Should fireplace fires be banned?San Francisco; home of the enlightened-the-loafers, dirt munching, tree hugging druids; has decided to continue their nanny state assault by considering a ban on home heating methods.
Is this new consideration due to the same false health hazard fears that fueled smoking bans? Seems logical given that buring wood smoke produces far more hazardous chemical components than tobacco smoke. But the article asks whether alarmist fears of global warming may be the true motive:
Is this decision truly about air quality or global warming?
Interestingly, one loses on the issues of global warming because the odd paradox is, the more there is cloud cover or "smoke" in the air, the cooler the Earth will be. It is well documented how the Earth's temperature cooled after the explosion of the volcano Krakatoa. From that standpoint, one ought to encourage fires which produce the maximum amount of smoke.
NASA explored the above question here and concluded:
What is the mechanism wherby volcanic eruptions can make the Earth cooler? The volcanic clouds that reach into the stratosphere are composed of particulates and gases, including sulfur dioxide. Millions of tons of sulfur dioxide in the stratosphere can be readily converted to sulfuric acid particles (referred to as aerosols), which reflect energy coming from the Sun back to space. This solar energy is therefore not available to heat the Earth's surface and lower atmosphere.........The so-called "year without a summer" is attributed to the eruption of Tambora in the East Indes in 1815. This was an epic eruption. In New England, for example, there were summer frosts and poor crops.....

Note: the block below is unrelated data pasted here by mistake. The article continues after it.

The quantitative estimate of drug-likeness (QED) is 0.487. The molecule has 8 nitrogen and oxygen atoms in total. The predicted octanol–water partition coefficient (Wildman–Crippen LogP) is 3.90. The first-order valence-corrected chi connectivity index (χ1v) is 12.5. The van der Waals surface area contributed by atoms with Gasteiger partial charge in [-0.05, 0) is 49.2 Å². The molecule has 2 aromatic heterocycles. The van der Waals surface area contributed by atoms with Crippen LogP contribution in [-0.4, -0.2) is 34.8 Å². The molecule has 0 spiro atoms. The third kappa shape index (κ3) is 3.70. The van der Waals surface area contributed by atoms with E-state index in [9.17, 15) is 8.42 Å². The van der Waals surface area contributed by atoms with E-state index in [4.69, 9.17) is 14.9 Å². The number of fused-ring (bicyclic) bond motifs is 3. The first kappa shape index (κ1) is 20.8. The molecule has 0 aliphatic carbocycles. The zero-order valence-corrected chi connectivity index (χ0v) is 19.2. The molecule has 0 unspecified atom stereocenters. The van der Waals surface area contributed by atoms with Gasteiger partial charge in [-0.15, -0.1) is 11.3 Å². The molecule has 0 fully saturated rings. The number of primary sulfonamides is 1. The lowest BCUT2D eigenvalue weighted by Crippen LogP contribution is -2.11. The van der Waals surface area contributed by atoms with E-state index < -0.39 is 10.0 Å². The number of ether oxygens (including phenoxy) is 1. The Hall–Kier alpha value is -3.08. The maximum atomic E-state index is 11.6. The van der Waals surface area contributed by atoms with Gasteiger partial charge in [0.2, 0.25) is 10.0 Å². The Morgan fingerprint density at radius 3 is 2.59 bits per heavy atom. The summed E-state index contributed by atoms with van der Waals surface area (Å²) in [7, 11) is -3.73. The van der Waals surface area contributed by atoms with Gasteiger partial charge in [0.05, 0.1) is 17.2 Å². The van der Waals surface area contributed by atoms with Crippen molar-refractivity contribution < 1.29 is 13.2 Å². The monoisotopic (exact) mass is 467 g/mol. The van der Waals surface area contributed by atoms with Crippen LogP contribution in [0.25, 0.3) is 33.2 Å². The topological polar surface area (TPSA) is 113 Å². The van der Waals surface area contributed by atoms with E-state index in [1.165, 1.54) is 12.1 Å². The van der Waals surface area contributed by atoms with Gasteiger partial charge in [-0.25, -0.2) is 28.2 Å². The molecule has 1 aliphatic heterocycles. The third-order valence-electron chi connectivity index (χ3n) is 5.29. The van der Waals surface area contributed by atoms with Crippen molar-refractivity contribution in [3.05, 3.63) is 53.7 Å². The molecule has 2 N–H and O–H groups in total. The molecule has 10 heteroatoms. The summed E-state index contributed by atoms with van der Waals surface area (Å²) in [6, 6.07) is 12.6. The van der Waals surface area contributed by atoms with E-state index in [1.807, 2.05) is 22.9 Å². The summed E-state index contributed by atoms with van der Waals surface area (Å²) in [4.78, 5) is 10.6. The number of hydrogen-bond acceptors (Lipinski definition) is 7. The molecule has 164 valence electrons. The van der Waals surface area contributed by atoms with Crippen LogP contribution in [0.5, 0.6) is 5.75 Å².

It would seem then that a ban on wood smoke may be just as disasterous and ill-advised as a ban on tobacco smoke in private bars and restaurants has been.